Bevell has the job of holding down the fort until a more permanent option is found. And team owner Shad Khan sure has a lot to consider when looking for the franchise's next coach.

Interview requests: Former Eagles HC Doug Pederson (interviewed), former Colts and Lions HC Jim Caldwell (interviewed), Cowboys OC Kellen Moore, Buccaneers OC Byron Leftwich (interviewed), Buccaneers DC Todd Bowles (interviewed), Packers OC Nathaniel Hackett, Colts DC Matt Eberflus, Alabama OC Bill O'Brien, Jags interim HC Darrell Bevell


Denver Broncos (7-10)

Former coach: Vic Fangio

Fangio's downfall, beyond the simple win-loss numbers in his three seasons -- 19-30 -- was fueled by the ongoing search for a long-term solution at quarterback, a change at general manager (George Paton was hired to replace John Elway in 2021), an almost constant struggle to score points on offense, and upheaval at the ownership level (which has included a legal battle), with the team expected to be sold in the coming year. The Broncos failed to make the playoffs for the sixth consecutive season and averaged fewer than 20 points a game.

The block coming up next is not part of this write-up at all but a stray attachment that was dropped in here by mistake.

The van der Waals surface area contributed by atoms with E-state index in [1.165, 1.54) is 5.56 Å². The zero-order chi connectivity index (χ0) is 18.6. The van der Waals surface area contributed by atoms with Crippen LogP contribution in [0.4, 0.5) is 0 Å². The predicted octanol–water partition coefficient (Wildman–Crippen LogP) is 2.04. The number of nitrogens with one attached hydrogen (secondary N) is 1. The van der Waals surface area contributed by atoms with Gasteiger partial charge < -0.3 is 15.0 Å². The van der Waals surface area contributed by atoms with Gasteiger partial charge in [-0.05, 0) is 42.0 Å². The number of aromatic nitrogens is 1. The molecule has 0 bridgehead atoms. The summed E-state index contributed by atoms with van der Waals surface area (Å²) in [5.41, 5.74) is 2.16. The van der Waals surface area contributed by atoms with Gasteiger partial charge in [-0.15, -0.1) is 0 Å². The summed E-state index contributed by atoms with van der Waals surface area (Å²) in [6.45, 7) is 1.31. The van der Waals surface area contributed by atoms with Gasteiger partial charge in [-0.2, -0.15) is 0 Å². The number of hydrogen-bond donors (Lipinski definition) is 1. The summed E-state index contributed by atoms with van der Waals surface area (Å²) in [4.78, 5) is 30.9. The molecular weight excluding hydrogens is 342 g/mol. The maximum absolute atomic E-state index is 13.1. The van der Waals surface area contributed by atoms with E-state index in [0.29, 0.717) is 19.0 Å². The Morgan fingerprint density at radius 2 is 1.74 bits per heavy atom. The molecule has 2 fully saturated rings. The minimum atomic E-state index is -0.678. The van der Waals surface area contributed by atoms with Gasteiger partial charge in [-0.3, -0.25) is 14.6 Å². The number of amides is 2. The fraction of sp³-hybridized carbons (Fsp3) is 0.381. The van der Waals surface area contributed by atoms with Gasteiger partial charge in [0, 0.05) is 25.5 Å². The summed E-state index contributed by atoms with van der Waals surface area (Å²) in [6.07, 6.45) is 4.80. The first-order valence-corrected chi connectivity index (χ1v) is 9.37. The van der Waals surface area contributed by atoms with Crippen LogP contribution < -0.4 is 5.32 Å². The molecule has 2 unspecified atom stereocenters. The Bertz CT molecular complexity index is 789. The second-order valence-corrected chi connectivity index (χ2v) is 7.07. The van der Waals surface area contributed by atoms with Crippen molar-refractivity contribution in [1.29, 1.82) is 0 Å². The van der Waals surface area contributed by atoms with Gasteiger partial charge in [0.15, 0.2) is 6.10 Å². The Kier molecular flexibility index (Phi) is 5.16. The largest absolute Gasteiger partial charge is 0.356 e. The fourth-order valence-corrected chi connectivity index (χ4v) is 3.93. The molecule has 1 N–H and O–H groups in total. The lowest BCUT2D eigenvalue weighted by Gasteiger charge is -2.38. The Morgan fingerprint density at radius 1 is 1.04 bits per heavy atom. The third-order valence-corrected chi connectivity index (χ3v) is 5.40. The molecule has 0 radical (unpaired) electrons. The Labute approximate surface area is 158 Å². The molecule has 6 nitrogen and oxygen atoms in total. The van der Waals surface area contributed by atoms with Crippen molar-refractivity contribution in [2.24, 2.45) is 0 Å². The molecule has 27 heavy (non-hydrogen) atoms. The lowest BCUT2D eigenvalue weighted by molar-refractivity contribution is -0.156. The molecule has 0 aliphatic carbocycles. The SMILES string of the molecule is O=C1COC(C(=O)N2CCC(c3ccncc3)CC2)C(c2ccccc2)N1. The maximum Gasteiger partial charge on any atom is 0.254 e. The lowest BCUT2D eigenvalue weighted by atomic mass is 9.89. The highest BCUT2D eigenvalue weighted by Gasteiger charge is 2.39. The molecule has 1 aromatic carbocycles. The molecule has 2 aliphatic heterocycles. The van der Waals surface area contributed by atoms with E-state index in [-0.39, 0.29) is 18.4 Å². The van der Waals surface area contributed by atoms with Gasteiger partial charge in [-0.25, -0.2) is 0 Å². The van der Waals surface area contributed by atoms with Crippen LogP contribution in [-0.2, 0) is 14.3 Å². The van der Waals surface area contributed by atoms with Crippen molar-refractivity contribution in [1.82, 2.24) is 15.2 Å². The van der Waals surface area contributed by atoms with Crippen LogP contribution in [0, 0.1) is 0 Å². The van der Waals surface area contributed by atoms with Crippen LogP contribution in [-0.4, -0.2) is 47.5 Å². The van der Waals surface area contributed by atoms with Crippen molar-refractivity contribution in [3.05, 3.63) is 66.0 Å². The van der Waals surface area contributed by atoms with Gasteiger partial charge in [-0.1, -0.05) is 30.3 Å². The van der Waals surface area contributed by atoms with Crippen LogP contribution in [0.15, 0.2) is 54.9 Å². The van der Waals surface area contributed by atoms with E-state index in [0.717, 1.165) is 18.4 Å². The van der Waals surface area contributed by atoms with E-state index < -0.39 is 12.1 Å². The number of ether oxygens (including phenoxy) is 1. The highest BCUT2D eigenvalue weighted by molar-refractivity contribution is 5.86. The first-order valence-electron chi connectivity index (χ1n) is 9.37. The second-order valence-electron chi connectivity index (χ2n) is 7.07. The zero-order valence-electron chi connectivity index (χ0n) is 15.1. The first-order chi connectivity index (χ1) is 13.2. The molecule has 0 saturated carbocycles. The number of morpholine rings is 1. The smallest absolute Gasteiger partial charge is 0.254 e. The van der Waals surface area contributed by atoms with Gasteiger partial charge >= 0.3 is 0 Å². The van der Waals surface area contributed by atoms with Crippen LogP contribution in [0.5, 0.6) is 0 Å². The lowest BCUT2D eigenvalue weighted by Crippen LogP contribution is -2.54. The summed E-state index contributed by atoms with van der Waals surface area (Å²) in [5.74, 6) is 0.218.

The Broncos will be an attractive landing spot for Fangio's replacement. They have a young roster, plenty of cap space and 11 picks in hand for April's draft.

Interview requests: Pats LB coach Jerod Mayo, Cowboys DC Dan Quinn, Packers OC Nathaniel Hackett, Cowboys OC Kellen Moore, Chiefs OC Eric Bieniemy, Eagles DC Jonathan Gannon, Rams OC Kevin O'Connell, Packers QB coach/pass game coordinator Luke Getsy, Lions DC Aaron Glenn


Minnesota Vikings (8-9)

Former coach: Mike Zimmer